The industry is pushing voice banking, but do members care?
“Hey Alexa, how can credit unions offer voice banking?”
Many Americans have quickly adopted using voice devices. Amazon previously has said that more than 100 million Alexa devices were sold within the first three years of its availability. Sixty-nine percent of consumers use their voice devices daily, according to the spring 2019 Smart Audio Report.
Because of that, credit unions should be concerned about connecting with members through these devices. That has become easier thanks to Best Innovation Group’s new CU Voice Registry. That is, if the credit union decides to join the registry.
“The registry will help credit unions in establishing a presence with these types of devices, much like domains do for the internet,” said Julie Esser, chief experience officer at CULedger. “The registry provides an opportunity for credit unions to claim their name early, instead of waiting until a later date when it may be more difficult.”
CU Voice Registry launched last week and works with both Amazon and Google voice devices, such as an Amazon Alexa or Google Home. Interested credit unions will claim their voice name, similar to that of a website’s domain in order for members to find them.
The creation of the CU Voice Registry streamlines the voice process, allowing credit unions to sidestep the review process from Amazon and Google since everything is integrated into BIG’s voice banking platform FIVE. This is meant to reduce the burden for credit unions interested in using voice technology by positioning BIG as a middle man between Amazon and Google.
Credit unions who sign up are prompted to fill out an online form to create up to 12 custom questions on any topic. They are encouraged to craft different ways to phrase a question so that the artificial intelligence can better respond to a member. For example, it would be worthwhile for a credit union to include “check my balance,” “check balance” and “What’s my balance?” as possible utterances.
“I think [the] incentive [for credit unions] is that it’s going to be a little like the web,” said John Best, CEO of BIG. “We’re a little early, but you need to stake your claim there.”
Best cautioned that this can be a missed opportunity for credit unions who haven’t claimed their registry name, especially if a member were to conduct a search before a CU joins the voice platform. If a member were to look up their credit union’s name through a home voice system only to find nothing, it’s unlikely that the same member would search again.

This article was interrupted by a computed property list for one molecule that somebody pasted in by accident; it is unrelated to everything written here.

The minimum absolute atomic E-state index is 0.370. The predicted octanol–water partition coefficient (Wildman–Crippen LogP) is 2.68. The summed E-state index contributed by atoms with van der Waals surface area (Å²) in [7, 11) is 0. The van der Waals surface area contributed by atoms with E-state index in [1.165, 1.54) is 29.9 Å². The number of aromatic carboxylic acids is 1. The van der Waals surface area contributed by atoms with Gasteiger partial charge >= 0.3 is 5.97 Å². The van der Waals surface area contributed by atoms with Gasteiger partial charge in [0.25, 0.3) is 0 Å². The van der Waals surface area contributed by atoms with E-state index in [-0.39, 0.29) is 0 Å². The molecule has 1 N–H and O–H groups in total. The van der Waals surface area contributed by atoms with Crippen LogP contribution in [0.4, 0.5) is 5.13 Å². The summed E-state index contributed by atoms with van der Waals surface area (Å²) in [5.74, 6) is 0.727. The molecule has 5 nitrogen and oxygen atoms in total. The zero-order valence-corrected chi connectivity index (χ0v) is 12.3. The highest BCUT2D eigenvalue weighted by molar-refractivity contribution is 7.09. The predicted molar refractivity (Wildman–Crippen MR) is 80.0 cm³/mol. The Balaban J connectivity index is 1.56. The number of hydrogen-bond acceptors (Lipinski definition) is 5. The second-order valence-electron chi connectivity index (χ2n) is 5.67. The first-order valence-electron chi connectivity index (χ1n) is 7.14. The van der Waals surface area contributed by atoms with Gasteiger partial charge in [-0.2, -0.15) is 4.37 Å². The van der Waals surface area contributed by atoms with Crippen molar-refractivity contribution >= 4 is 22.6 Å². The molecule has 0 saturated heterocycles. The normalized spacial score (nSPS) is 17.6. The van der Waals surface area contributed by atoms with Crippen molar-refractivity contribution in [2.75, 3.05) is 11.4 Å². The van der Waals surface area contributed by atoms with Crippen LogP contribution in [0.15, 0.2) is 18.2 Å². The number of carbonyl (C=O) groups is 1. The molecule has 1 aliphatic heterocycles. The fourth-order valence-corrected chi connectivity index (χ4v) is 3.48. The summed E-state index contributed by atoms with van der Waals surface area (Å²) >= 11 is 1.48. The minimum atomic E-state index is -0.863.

Juniper Research notes that 862 million hours can be saved by 2023 among financial institutions who handle basic call center inquiries through the use of voicebots and other smart devices.
Still, how widespread voice searches will become is debatable.
“The problem with voice search up to this point is that most voices searches aren’t searches in the natural sense,” said James Robert Lay, the founder and CEO of Digital Growth Institute.
For instance, consumers mostly use voice devices for easy questions or commands as opposed to researching a financial product, Lay said. However, some consumers may use simple commands to check an account or pay a bill. Because of that, credit unions should monitor how many members and in what ways they use this technology.
“If there is no scale, is there any value to be created for both people and credit unions?” Lay asked.
Best compared the skepticism that those have expressed in the early stages of voice technology to apprehension consumers and businesses had with the web in the mid-1990s to early 2000s. Many institutions didn’t think the web was going anywhere and didn’t believe that they needed a domain name. But as the internet’s popularity took off, domain names with credit unions’ names in them were bought up, forcing financial institutions to get creative with a name that they could still use.
Credit unions interested in joining the registry will have to subscribe. Subscription fees range from $1,000 to $2,500 based on an institution's asset size.
As Best sees it, voice works with all age demographics and can be a tool for credit unions to connect with members of all ages.
“It’s been a huge challenge for the credit union space because they're trying to deal with the current incumbents of their organizations in terms of average age, which is an aging group, but they also want to attract the millennials,” he said.